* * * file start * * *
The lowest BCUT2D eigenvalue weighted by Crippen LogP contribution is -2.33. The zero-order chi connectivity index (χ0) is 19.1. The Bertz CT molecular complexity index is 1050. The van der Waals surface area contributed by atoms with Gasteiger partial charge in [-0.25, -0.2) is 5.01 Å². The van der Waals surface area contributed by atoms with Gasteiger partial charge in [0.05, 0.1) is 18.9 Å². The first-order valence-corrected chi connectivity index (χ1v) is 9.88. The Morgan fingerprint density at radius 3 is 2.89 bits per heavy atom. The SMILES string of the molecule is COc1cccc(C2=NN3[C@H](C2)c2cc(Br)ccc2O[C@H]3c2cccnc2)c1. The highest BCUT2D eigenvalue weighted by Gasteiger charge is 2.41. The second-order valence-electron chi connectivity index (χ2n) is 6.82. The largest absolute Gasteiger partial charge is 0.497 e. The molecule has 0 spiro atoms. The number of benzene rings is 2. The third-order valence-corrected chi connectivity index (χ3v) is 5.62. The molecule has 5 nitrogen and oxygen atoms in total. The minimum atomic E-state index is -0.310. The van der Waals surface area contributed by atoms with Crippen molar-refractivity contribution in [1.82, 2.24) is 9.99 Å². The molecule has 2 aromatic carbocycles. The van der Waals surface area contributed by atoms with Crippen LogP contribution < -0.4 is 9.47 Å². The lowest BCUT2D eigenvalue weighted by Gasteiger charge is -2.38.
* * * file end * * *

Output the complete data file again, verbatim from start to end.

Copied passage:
The lowest BCUT2D eigenvalue weighted by Crippen LogP contribution is -2.33. The zero-order chi connectivity index (χ0) is 19.1. The Bertz CT molecular complexity index is 1050. The van der Waals surface area contributed by atoms with Gasteiger partial charge in [-0.25, -0.2) is 5.01 Å². The van der Waals surface area contributed by atoms with Gasteiger partial charge in [0.05, 0.1) is 18.9 Å². The first-order valence-corrected chi connectivity index (χ1v) is 9.88. The Morgan fingerprint density at radius 3 is 2.89 bits per heavy atom. The SMILES string of the molecule is COc1cccc(C2=NN3[C@H](C2)c2cc(Br)ccc2O[C@H]3c2cccnc2)c1. The highest BCUT2D eigenvalue weighted by Gasteiger charge is 2.41. The second-order valence-electron chi connectivity index (χ2n) is 6.82. The largest absolute Gasteiger partial charge is 0.497 e. The molecule has 0 spiro atoms. The number of benzene rings is 2. The third-order valence-corrected chi connectivity index (χ3v) is 5.62. The molecule has 5 nitrogen and oxygen atoms in total. The minimum atomic E-state index is -0.310. The van der Waals surface area contributed by atoms with Crippen molar-refractivity contribution in [1.82, 2.24) is 9.99 Å². The molecule has 2 aromatic carbocycles. The van der Waals surface area contributed by atoms with Crippen LogP contribution < -0.4 is 9.47 Å². The lowest BCUT2D eigenvalue weighted by Gasteiger charge is -2.38.